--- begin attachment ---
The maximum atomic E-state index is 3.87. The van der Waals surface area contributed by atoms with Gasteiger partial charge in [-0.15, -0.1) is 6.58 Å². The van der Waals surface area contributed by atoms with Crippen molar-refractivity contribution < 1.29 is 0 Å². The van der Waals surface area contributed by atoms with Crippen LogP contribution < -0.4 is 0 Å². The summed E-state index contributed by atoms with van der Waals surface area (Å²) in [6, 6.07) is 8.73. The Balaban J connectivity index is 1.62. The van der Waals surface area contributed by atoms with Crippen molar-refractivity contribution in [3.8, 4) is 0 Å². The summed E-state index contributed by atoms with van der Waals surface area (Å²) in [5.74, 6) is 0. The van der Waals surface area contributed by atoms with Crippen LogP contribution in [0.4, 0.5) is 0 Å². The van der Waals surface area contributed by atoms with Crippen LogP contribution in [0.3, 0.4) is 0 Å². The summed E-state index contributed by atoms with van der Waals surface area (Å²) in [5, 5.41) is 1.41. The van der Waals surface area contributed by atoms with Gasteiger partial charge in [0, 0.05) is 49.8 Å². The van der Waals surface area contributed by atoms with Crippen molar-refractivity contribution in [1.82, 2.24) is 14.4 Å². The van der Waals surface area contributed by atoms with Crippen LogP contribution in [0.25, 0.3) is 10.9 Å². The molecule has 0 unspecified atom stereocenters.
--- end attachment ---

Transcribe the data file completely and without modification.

The maximum atomic E-state index is 3.87. The van der Waals surface area contributed by atoms with Gasteiger partial charge in [-0.15, -0.1) is 6.58 Å². The van der Waals surface area contributed by atoms with Crippen molar-refractivity contribution < 1.29 is 0 Å². The van der Waals surface area contributed by atoms with Crippen LogP contribution < -0.4 is 0 Å². The summed E-state index contributed by atoms with van der Waals surface area (Å²) in [6, 6.07) is 8.73. The Balaban J connectivity index is 1.62. The van der Waals surface area contributed by atoms with Crippen molar-refractivity contribution in [3.8, 4) is 0 Å². The summed E-state index contributed by atoms with van der Waals surface area (Å²) in [5.74, 6) is 0. The van der Waals surface area contributed by atoms with Crippen LogP contribution in [0.4, 0.5) is 0 Å². The van der Waals surface area contributed by atoms with Crippen LogP contribution in [0.3, 0.4) is 0 Å². The summed E-state index contributed by atoms with van der Waals surface area (Å²) in [5, 5.41) is 1.41. The van der Waals surface area contributed by atoms with Gasteiger partial charge in [0, 0.05) is 49.8 Å². The van der Waals surface area contributed by atoms with Crippen molar-refractivity contribution in [1.82, 2.24) is 14.4 Å². The van der Waals surface area contributed by atoms with Crippen LogP contribution in [0.25, 0.3) is 10.9 Å². The molecule has 0 unspecified atom stereocenters.